Hybrid event @ Minerva Plaza K232, Siltavuorenpenger 5A and Zoom
Speakers: Ibrahima Cissé (Institut de Pédagogie Universitaire, Bamako) and Josephine Moate (University of Jyväskylä)
Focus: Multilingualism and language awareness
Ibrahima Abdoul Hayou Cissé will speak about multilingualism in Mali from various perspectives. Around 60 languages are spoken in the country. However, these languages are not equal in terms of not only political status and geographical distribution of speakers but also in terms of attitudes and domains of usage. The talk is a journey into the heart of linguistic diversity in Mali through a description of individual (child and adult) and social multilingualism thus revealing mismatch between linguistic and ethnic identities, and geographical mobility and inter-ethnolinguistic marriages as main factors shaping multilingualism. It will, in particular, address issues such as language attitudes vis-à-vis French (official language but spoken by only about 17% of Malians and learnt almost exclusively at school), Bambara (the most widely spoken language in the country but perceived as a “colonial” in some regions in the country) and Minianka (an ethnic group reported to have negative attitudes towards its own mother tongue). Patterns of oral language usage (characterized by translanguaging), domains of usage (formal and non-formal settings) and the coexistence of various writing systems also will be covered to present a holistic picture of multilingualism in Mali.
Josephine Moate will focus on the introduction of a language awareness pathway as a cross-curricular theme recently introduced into class teacher education at the University of Jyväskylä. This pathway is a response to the increasing diversity that is part of Finnish society and education in Finland and has been developed as part of an Erasmus+ project – Linguistically Sensitive Teaching in all Classrooms (Listiac). The LA pathway has been the focus of the JYU partner and begins in the first year of teacher education and continues until the final teaching practice. The LA pathway comprises eight steps explicitly integrated into existing courses and activities. Josephine’s talk will explain why and how the pathway has been developed within the Finnish context, as well as the benefits and challenges of developing the pathway.
To receive the zoom link / to have coffee in the event, kindly register through here by 29 April
Faculty room of the Faculty of Theology, Fabianinkatu 24, room 524
Instructions to enter: Enter the building from a courtyard between Vuorikatu 3 and Fabianinkatu 24, from Café Portaali, take an elevator to the 5th floor.
Speakers: Friederike Lüpke (Department of Languages, Faculty of Arts) and Gutu Wayessa (Global Development Studies, Faculty of Social Sciences)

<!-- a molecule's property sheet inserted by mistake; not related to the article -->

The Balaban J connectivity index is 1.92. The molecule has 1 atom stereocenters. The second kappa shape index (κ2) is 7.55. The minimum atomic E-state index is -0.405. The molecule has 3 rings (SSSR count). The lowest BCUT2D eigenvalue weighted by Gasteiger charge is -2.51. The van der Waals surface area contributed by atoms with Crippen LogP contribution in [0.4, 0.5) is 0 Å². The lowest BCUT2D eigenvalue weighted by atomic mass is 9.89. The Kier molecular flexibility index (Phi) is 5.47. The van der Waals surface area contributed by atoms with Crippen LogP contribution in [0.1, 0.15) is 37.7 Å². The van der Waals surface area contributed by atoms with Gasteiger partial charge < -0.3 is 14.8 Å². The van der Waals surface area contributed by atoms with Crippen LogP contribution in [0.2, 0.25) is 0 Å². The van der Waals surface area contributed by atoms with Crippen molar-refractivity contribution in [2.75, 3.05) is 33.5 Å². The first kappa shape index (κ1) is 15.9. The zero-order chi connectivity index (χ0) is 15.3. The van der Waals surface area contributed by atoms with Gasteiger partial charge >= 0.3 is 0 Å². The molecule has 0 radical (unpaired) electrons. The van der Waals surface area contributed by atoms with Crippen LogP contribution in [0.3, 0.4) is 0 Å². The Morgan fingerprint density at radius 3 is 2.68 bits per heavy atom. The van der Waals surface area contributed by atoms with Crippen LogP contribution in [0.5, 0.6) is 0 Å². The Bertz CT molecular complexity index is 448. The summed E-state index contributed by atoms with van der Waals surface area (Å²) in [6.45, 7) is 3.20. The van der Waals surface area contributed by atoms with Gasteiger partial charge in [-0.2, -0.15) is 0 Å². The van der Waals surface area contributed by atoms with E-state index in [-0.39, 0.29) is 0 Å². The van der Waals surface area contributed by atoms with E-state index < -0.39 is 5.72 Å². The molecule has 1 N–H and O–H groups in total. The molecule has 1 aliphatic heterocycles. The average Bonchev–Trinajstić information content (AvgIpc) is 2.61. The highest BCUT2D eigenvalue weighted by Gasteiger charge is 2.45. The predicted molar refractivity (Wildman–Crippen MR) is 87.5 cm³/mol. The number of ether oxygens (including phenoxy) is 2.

How are relationships to land conceptualised ? How are land rights related to environmental and linguistic justice ? Our twin talk combines linguistic and environmental justice perspectives on land, land rights, migration and displacement.
Friederike Lüpke will focus on language territorialisation in West African language ecologies. While individual land ownership and land grab are on the rise, land rights are hold collectively by descendants of founders or landlords, who also act as stewards and hosts of strangers. Through a deictic process, the founders’ language becomes associated with spaces. Inhabitants either identify as founders or maintain connections to places where they are perceived to be the founders. The talk introduces how heterogenous and mobile inhabitants index connections to multiple places through their language use, explores how language is related to land stewardship and environmental protection in ritual practice, and investigates how individual landownership and land deals impact on the relationship between language and land.
Gutu Wayessa will present on the topic of social-environmental (in)justices of land deals in Ethiopia: Premises, promises, and realities. Land deals are often justified in terms of the premises of growth rationale and the promises of livelihood improvement. Gutu’s research conceives livelihood and environmental-justice implications of a land deal as a cumulative outcome of changes in local land rights, extra-local opportunities that may accompany the investments, and the processes leading to the outcomes. It employs social-environmental justice as a theoretical lens, constituted of recognition and representation (processes) and (re)distribution (outcomes). The study critically examines the promises pledged by the government and investment companies in relation to the realities lived by the local people, while providing evidence of exclusion and adverse incorporation by illuminating specific processes and outcomes of the land deal cases.